Despite its R rating, Flashdance is largely a fairy tale. Through the glitz and glamour and a vision of Pittsburgh that's somehow both a smoke-filled steel town and the Emerald City of Oz, we can see a sly updating of the Cinderella tale, albeit with sex, Spandex, and lots of '80s pop-rock. Note that MTV was only a few years old when this movie came out; this was one of the first movies to successfully (and profitably) combine the visual razzmatazz of music videos with a plot. The movie's slender, go-for-it premise proves a sturdy construction for all the music/dance scenes and inventively edited montages of blast-furnace steam, sizzling nightlife, and willowy Pittsburgh welder/dancing girl/ballet diva reverie.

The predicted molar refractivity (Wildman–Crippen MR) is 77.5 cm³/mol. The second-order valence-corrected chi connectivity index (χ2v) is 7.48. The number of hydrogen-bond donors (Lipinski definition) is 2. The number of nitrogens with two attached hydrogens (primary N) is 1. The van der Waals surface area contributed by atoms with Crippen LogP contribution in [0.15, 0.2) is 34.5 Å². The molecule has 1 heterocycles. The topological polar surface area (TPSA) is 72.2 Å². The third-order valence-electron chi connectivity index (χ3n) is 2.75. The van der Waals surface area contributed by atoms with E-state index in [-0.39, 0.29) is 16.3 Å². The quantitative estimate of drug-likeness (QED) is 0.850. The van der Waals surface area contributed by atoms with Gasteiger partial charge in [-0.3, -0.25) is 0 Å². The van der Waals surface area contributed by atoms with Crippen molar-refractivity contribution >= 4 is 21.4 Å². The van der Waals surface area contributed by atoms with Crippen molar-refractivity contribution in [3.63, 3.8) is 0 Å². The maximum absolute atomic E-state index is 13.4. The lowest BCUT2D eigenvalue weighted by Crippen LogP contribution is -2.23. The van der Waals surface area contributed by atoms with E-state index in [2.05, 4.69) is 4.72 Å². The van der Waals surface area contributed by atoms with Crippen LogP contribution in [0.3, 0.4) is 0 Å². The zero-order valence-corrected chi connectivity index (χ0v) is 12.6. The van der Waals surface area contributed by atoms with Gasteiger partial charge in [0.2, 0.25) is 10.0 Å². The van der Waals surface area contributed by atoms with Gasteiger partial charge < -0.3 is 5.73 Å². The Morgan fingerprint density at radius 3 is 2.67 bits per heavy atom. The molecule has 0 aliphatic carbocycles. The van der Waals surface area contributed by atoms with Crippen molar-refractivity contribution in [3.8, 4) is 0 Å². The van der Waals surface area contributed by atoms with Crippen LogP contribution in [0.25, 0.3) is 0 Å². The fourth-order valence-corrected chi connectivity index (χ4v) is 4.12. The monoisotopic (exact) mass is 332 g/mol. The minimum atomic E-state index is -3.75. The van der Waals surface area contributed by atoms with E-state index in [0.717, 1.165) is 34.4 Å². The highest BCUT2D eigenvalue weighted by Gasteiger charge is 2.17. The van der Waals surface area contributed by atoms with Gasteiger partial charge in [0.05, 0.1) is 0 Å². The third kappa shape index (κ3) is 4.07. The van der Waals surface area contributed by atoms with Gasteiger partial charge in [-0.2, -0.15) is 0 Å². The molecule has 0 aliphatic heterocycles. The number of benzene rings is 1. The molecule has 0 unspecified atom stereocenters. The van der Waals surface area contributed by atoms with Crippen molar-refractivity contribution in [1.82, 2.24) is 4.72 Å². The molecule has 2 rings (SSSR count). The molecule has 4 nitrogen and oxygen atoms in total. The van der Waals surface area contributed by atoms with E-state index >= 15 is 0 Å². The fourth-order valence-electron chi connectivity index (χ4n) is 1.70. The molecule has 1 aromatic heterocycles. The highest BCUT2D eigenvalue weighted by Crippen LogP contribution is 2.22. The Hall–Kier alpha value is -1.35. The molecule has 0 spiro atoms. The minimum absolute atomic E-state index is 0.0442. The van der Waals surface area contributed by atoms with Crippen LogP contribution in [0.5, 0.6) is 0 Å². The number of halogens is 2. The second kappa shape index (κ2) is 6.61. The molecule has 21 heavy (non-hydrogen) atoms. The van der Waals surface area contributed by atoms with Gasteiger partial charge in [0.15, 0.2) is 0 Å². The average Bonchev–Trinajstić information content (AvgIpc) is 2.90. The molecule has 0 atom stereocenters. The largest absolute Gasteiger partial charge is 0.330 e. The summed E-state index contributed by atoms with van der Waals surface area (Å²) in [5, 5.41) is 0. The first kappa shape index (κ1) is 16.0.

Mawby's seems akin to all those escapist Golden Age of Hollywood musicals of the 1930s, '40s, and '50s, where Broadway chorus girls did impossible "stage" routines on ice, underwater, and on airplanes -- places only an energetic movie camera could go. Alex and a few other dancers, briefly clad, do elaborate, self-choreographed avant-garde routines that mostly bring only polite applause from the working stiffs at the bar. If parents are bothered by the benign treatment of an erotic girlie club as a nurturing environment, there's a contrast provided later in the film between the risqué but non-risky Mawby's and Zanzibar, a strip joint where the less-empowered and less-fortunate girls seem to end up, explicitly nude and degraded.